95% of the UK decorating trade is stuck in the 80’s
This is not the first time I have said it, but in general, the UK decorating trade is one of the most conservative least innovative industries in existence. I started in the early 80’s and I could go on almost any site now and do exactly what I was doing then. Apart from a few paint name changes, I would be pretty much up to speed and at the end the day I’d be covered in dust, stinking of turps with bits in my gloss, a bit of paint stamped through the dust sheets onto a carpet, bumping coats to get home early etc etc.
And if I wanted to make a difference and raise the bar by introducing a product that adopted an approach different to what’s considered “trade standard”, I would expect an instant thumbs down from 95% of the people in the trade.
(I recall a PDA meeting in the early 90’s, talking about acrylic gloss and the Gloucester Luddites were out in force that night. Saying it might be OK for American painters because they don’t have the extremes of weather we do, and anyway, you can’t apply water based paint when it is raining. I didn’t quite get that line of reasoning, having been to the States and seen the paints in action, and sweated in 120 degree Arizona and near perished in minus 20 New York. Also I never used oil paint in the rain with particularly good results, so I scratched my head and suggested that if they were US painters they would be excitedly talking about how to make it work to the advantage of themselves and their customers, and make good money out of it in the process. But that got lost in translation.)
Conversely, if I wanted to dress up a piss-poor but industry-standard product in a different colour or material, I would expect 95% of people to say it’s fine and I would probably sell them like hotcakes.
After 30 years working at every level of decorating – I have banged out council houses at £30 a pop, as well as worked on royal households and classic wooden boats – I guess I have lived long enough to see the pot of good guys getting smaller, thanks to the inexorable mainstream trend where the lowest common denominator seems to win out. I have never subscribed to doing just OK work, because thank goodness I had a college lecturer, Mr Alan Baldwin, who showed us how far you can take this trade, and drove us to get as far along the path as we could. But the stupid thing is, never before has the average UK decorator needed to be more efficient, smarter, better educated, faster and just plain BETTER. And by definition, that goes too for the companies supplying us with materials and equipment.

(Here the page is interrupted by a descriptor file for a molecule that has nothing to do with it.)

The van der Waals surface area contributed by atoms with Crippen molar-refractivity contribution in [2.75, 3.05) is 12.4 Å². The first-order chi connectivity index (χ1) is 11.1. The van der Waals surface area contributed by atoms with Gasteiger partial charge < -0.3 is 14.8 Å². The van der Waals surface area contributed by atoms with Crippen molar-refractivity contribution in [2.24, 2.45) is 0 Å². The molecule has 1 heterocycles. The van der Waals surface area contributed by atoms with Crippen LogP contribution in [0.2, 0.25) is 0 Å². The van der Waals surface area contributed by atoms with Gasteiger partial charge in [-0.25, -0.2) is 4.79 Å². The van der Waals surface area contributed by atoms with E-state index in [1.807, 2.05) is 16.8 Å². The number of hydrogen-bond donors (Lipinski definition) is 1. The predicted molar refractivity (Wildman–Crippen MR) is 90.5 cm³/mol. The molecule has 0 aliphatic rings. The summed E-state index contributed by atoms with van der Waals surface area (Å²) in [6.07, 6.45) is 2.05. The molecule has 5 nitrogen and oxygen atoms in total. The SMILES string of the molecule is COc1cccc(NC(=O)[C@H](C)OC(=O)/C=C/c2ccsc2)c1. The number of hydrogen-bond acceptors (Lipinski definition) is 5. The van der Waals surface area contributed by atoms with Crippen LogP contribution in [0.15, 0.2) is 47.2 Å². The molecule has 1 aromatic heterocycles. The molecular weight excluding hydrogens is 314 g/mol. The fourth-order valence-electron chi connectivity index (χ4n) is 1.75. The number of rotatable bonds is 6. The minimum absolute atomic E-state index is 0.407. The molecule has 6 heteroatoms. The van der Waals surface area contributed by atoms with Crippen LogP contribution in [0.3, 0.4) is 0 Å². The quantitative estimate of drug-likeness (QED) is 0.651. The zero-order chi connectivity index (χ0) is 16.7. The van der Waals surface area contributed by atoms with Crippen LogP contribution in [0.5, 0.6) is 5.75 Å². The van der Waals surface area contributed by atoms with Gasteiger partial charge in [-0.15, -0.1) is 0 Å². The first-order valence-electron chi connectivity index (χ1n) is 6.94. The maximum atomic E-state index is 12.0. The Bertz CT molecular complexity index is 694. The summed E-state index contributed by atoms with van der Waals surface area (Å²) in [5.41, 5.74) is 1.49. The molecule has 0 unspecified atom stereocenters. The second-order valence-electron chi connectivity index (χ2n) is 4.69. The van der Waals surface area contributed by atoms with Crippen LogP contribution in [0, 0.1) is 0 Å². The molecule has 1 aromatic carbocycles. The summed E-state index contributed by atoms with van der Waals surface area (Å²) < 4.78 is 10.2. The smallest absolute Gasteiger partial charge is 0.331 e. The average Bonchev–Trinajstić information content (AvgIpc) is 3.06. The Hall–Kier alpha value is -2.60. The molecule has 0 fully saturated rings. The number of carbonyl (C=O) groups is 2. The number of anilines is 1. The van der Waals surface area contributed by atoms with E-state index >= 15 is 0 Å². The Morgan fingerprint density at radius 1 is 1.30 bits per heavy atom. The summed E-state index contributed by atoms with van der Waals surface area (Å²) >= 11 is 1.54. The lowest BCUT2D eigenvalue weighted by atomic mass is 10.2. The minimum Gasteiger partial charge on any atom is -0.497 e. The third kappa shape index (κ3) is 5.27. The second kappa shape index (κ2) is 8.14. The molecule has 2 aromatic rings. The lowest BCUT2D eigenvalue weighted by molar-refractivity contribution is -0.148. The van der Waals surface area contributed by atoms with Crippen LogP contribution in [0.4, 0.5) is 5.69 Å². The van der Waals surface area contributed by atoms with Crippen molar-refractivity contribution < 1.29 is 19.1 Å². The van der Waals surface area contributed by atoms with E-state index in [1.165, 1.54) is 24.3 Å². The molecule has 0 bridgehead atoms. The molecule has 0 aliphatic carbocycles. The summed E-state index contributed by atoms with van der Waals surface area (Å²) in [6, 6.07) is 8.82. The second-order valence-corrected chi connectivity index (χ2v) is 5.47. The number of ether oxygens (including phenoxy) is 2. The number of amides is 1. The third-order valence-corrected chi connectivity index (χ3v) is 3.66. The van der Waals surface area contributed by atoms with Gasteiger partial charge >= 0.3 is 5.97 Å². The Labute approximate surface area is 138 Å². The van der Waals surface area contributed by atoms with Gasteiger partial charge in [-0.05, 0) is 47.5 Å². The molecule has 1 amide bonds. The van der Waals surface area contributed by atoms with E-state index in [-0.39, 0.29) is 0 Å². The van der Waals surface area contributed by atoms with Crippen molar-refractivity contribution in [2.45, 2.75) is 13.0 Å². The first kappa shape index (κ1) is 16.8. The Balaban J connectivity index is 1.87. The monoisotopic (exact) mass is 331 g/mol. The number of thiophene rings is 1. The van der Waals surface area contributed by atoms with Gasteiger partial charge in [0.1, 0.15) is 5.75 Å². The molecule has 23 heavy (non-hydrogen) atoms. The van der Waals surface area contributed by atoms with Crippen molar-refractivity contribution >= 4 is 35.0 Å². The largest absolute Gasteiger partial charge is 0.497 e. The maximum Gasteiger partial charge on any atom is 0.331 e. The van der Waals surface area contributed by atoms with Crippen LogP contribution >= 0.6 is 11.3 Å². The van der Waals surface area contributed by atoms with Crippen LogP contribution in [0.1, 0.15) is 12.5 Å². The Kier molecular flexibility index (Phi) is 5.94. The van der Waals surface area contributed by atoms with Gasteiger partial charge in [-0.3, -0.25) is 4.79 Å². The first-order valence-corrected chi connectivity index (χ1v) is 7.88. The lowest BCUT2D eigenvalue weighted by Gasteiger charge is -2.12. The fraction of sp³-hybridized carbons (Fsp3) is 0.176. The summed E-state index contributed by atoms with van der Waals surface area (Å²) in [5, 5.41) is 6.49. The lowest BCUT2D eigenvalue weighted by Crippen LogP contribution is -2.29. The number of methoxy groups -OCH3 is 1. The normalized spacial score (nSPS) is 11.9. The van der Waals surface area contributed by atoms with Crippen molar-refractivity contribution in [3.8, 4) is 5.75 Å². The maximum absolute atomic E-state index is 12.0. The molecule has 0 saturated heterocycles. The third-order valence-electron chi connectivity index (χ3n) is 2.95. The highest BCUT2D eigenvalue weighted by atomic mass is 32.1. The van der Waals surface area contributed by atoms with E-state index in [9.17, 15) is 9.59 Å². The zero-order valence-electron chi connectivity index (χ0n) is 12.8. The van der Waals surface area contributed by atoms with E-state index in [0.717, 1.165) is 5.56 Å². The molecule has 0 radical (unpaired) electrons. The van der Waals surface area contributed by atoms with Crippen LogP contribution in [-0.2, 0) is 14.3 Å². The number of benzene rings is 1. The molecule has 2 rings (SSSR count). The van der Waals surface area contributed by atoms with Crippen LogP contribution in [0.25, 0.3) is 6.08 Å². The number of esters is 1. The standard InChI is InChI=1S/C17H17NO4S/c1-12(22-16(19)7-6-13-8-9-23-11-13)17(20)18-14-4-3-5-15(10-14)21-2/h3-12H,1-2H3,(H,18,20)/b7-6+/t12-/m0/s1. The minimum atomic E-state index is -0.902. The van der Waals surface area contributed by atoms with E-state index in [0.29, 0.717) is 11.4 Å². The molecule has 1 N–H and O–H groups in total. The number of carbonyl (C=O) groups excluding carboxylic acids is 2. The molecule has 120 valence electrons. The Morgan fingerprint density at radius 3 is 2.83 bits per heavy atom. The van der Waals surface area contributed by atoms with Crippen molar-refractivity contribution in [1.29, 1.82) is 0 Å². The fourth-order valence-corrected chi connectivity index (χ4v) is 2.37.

Every last one of us pro decorators is very vulnerable in yet another recession, and only the ones whose work stands out and represents brilliant value for money will be able to weather the storm. Even fewer will, dare I say, move on up a level or two. If you keep on buying cheapo contractor brushes, load your van up with dusty dust sheets, use mediocre “trade quality” roller sleeves, dismiss the use of power tools, poo poo vacuum extraction, work extra hours to make up for things that keep going wrong “for no apparent reason” and do everything you can to cut corners to make money on low ball prices, the writing is on the wall and it will be bye bye.
And the jobs of the UK company men and women supplying materials and tools to the UK decorators are at risk too if they are lead from the top by folks who play into the hands of mediocrity.
There are some big changes coming on the UK decorating island, because of new paint formulas and HSE rules and economic requirements. With change comes opportunities for companies with a long history of innovation and a passion for excellence to move in ie Mirka, Festools,Toupret aren’t unknown exactly in UK, but their profiles are rising – and then there are companies brand new to the UK, like Wooster and Mythic. And believe me, these foreign bods aren’t even having to up their game. Their pursuit of excellence is engrained in them, and their offerings and their philosophy will suddenly make much of the shambolic olde worlde product lines in many UK decorating centres look as stale to UK eyes as they have looked to continental eyes for decades.
Anyway, deep breaths… there is hope for UK decorators, it is called competition. Finally you don’t have to trawl the internet to find specialist time-saving products from n different sources. I used to source most of my stuff locally, but the service just wasn’t there on scaled-up jobs. Also I would go to a onestop and still excellent online store like Trade 1st. But now I source most of my kit from a very passionate independent decorator merchants, Trade Decorating Supplies. They have top of the range tried and tested trade perennials as well as proven cutting edge products from around the world, and most important, a big time professional service mind set. They are in my opinion, and many other fellow pros, the blueprint of how it should be done. Personal, innovative and very very high levels of customer service. Phew.
The sentiment hasn’t changed, but as usual, a good idea like TDS was bought out and diluted. Fortunately, from the ashes MyPaintBrush has arisen, an online reenactment, serving the growing niche demand for better kit than you can buy from the usual suspect suppliers.
As a helping hand, check out our Recommended Suppliers page where you can see the sort of products we rate very highly, and ask them via Twitter or via their associates page on Traditional Painter where to get their great products.
Changing decorating is a big ask, but it has to change, folks, because along the lines of Einstein, don’t repeat something time and again and expect a different outcome! And the 80’s weren’t exactly the pinnacle of decorating endeavour, so let’s move it on.
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